Law enforcement and judicial officials continued to expel foreign trafficking victims. In 2013, the government arrested significant numbers of women in prostitution during police raids; some of these women were detained in “custody and education” centers and subjected to forced labor. In 2011, the Ministry of Public Security mandated all women arrested for prostitution be screened for indicators of trafficking; however, it is unclear if these women were in fact screened or, if screened, victims were referred to shelters or other care facilities. Victims of trafficking who faced hardships in their home country received vocational skills training, vocational guidance, and employment services. Chinese law provides victims the right to claim financial compensation by filing civil lawsuits and request criminal prosecution of traffickers; in an unknown number of cases, victims of trafficking were reportedly awarded monetary compensation from traffickers in 2013, in accordance with court rulings or through private settlements. It was unclear whether the government provided temporary or permanent residency visas to foreign trafficking victims as an incentive to cooperate in trafficking investigations or prosecutions.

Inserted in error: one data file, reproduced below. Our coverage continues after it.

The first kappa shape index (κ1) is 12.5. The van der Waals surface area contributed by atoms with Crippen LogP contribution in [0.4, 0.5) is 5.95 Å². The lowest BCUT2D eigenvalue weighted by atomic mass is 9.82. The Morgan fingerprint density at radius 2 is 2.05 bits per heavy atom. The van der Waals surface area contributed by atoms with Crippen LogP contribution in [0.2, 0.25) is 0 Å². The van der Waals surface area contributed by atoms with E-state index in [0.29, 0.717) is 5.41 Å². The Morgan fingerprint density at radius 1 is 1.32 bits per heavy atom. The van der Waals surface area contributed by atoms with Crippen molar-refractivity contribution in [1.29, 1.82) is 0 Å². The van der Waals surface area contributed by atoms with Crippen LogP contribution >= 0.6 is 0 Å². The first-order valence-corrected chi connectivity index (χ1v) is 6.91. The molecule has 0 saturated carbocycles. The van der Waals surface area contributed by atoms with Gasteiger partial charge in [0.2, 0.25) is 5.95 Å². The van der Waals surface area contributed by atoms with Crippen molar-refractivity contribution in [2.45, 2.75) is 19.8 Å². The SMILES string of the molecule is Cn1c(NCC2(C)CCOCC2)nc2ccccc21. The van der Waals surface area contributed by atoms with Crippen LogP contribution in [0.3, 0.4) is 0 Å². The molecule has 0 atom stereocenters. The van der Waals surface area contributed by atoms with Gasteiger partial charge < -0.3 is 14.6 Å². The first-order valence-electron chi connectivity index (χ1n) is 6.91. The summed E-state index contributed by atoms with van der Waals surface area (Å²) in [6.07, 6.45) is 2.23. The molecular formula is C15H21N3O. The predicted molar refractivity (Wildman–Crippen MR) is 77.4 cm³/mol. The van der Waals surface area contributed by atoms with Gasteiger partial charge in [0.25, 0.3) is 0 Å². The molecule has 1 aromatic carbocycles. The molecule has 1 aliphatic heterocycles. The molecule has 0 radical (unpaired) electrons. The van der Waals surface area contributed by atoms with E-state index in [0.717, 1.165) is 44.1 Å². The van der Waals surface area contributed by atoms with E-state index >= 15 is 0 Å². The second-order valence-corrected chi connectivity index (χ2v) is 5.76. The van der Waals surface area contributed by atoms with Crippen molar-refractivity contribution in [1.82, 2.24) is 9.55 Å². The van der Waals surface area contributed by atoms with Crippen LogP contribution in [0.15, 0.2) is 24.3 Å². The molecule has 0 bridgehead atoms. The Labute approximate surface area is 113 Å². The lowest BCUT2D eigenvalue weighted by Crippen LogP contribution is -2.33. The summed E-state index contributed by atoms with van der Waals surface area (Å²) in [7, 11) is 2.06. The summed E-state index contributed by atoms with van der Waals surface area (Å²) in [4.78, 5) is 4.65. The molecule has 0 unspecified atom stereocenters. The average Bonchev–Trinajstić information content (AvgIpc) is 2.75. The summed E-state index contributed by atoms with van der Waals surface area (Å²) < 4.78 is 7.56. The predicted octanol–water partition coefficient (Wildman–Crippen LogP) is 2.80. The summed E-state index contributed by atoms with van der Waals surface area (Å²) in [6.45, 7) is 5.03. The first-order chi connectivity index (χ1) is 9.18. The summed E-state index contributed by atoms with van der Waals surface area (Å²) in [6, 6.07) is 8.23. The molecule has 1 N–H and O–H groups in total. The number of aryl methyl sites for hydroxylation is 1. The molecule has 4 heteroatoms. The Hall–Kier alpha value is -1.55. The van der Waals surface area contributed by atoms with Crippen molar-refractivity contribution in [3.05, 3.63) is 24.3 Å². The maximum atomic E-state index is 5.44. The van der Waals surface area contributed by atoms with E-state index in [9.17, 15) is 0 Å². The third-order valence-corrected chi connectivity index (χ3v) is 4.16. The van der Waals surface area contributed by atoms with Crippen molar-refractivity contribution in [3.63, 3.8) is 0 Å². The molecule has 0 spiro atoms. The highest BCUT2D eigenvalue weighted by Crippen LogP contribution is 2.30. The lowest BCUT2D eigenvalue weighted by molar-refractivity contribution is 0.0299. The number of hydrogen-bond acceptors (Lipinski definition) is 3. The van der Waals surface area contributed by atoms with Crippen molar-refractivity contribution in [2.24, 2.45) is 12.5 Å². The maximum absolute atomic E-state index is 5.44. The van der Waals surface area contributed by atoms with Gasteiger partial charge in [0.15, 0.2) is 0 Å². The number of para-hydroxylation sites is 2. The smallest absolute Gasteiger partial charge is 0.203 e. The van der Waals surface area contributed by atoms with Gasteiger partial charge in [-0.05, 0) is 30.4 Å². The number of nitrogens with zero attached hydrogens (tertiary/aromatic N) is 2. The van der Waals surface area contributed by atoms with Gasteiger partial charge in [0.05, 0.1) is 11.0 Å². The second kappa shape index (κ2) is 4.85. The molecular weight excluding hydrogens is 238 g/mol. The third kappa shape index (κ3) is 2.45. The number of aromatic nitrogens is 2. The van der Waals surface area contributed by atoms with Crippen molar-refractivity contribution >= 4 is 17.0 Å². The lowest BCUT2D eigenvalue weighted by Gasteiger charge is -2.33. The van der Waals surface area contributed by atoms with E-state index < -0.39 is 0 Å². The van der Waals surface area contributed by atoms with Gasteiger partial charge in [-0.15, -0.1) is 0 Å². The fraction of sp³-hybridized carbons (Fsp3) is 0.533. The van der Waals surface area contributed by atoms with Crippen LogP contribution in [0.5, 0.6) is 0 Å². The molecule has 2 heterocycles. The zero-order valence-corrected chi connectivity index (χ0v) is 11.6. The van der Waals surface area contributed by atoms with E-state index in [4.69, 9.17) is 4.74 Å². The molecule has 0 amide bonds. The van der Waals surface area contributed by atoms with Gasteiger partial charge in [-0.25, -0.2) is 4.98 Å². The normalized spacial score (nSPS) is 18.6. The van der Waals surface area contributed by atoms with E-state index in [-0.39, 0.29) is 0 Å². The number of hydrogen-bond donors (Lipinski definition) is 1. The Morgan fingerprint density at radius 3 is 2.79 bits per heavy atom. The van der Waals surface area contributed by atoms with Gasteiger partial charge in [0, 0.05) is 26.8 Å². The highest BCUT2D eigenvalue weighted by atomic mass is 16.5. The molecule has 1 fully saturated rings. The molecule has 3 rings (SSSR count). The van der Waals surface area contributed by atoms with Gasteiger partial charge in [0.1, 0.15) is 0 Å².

Chinese authorities continued to forcibly repatriate some North Korean refugees by treating them as illegal economic migrants, despite reports that some North Korean female refugees in China are trafficking victims. The government detained and deported such refugees to North Korea, where they may face severe punishment, even death, including in North Korean forced labor camps. The Chinese government did not provide North Korean trafficking victims with legal alternatives to repatriation. The government continued to bar UNHCR access to North Koreans in northeast China; the lack of access to UNHCR assistance and forced repatriation by Chinese authorities left North Koreans vulnerable to traffickers. Chinese authorities sometimes detained and prosecuted citizens who assisted North Korean refugees and trafficking victims, as well as those who facilitated these illegal border crossings.